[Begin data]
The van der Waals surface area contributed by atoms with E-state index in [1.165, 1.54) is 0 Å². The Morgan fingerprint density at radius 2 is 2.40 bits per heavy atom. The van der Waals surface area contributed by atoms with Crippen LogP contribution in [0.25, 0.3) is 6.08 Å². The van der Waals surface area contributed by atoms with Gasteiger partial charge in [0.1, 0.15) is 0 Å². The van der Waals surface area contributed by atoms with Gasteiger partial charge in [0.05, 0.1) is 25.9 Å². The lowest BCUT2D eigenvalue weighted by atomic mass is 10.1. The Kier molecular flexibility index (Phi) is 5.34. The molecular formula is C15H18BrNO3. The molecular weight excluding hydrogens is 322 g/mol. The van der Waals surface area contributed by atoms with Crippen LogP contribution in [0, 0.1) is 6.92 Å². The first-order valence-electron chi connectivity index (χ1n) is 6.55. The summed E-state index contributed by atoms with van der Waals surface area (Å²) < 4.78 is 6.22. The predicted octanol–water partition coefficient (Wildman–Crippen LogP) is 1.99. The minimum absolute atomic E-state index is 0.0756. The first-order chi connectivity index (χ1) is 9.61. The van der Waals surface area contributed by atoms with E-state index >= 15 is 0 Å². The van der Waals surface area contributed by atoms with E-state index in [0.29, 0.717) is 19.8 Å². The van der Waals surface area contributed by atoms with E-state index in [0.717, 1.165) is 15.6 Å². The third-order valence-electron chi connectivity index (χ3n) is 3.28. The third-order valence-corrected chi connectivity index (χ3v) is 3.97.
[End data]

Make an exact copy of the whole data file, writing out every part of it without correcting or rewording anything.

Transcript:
The van der Waals surface area contributed by atoms with E-state index in [1.165, 1.54) is 0 Å². The Morgan fingerprint density at radius 2 is 2.40 bits per heavy atom. The van der Waals surface area contributed by atoms with Crippen LogP contribution in [0.25, 0.3) is 6.08 Å². The van der Waals surface area contributed by atoms with Gasteiger partial charge in [0.1, 0.15) is 0 Å². The van der Waals surface area contributed by atoms with Gasteiger partial charge in [0.05, 0.1) is 25.9 Å². The lowest BCUT2D eigenvalue weighted by atomic mass is 10.1. The Kier molecular flexibility index (Phi) is 5.34. The molecular formula is C15H18BrNO3. The molecular weight excluding hydrogens is 322 g/mol. The van der Waals surface area contributed by atoms with Crippen LogP contribution in [0, 0.1) is 6.92 Å². The first-order valence-electron chi connectivity index (χ1n) is 6.55. The summed E-state index contributed by atoms with van der Waals surface area (Å²) < 4.78 is 6.22. The predicted octanol–water partition coefficient (Wildman–Crippen LogP) is 1.99. The minimum absolute atomic E-state index is 0.0756. The first-order chi connectivity index (χ1) is 9.61. The van der Waals surface area contributed by atoms with E-state index >= 15 is 0 Å². The van der Waals surface area contributed by atoms with E-state index in [0.29, 0.717) is 19.8 Å². The van der Waals surface area contributed by atoms with E-state index in [0.717, 1.165) is 15.6 Å². The third-order valence-electron chi connectivity index (χ3n) is 3.28. The third-order valence-corrected chi connectivity index (χ3v) is 3.97.